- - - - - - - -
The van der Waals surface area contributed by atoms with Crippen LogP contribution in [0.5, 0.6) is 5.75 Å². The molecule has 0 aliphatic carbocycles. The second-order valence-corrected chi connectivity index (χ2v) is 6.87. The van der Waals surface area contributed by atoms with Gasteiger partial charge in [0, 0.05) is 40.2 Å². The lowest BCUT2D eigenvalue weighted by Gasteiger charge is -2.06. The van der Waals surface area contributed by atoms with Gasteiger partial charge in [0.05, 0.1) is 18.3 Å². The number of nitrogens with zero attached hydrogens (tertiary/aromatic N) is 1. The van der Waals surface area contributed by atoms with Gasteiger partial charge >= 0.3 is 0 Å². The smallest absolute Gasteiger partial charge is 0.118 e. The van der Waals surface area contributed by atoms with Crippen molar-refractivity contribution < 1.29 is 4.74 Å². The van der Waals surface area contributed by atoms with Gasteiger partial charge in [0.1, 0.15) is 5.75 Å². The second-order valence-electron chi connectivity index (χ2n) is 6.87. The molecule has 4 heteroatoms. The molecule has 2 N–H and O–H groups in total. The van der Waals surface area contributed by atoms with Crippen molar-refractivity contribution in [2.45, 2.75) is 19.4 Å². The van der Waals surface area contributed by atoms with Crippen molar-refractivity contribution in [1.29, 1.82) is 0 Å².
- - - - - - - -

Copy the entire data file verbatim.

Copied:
The van der Waals surface area contributed by atoms with Crippen LogP contribution in [0.5, 0.6) is 5.75 Å². The molecule has 0 aliphatic carbocycles. The second-order valence-corrected chi connectivity index (χ2v) is 6.87. The van der Waals surface area contributed by atoms with Gasteiger partial charge in [0, 0.05) is 40.2 Å². The lowest BCUT2D eigenvalue weighted by Gasteiger charge is -2.06. The van der Waals surface area contributed by atoms with Gasteiger partial charge in [0.05, 0.1) is 18.3 Å². The number of nitrogens with zero attached hydrogens (tertiary/aromatic N) is 1. The van der Waals surface area contributed by atoms with Gasteiger partial charge >= 0.3 is 0 Å². The smallest absolute Gasteiger partial charge is 0.118 e. The van der Waals surface area contributed by atoms with Crippen molar-refractivity contribution < 1.29 is 4.74 Å². The van der Waals surface area contributed by atoms with Gasteiger partial charge in [0.1, 0.15) is 5.75 Å². The second-order valence-electron chi connectivity index (χ2n) is 6.87. The molecule has 4 heteroatoms. The molecule has 2 N–H and O–H groups in total. The van der Waals surface area contributed by atoms with Crippen molar-refractivity contribution in [2.45, 2.75) is 19.4 Å². The van der Waals surface area contributed by atoms with Crippen molar-refractivity contribution in [1.29, 1.82) is 0 Å².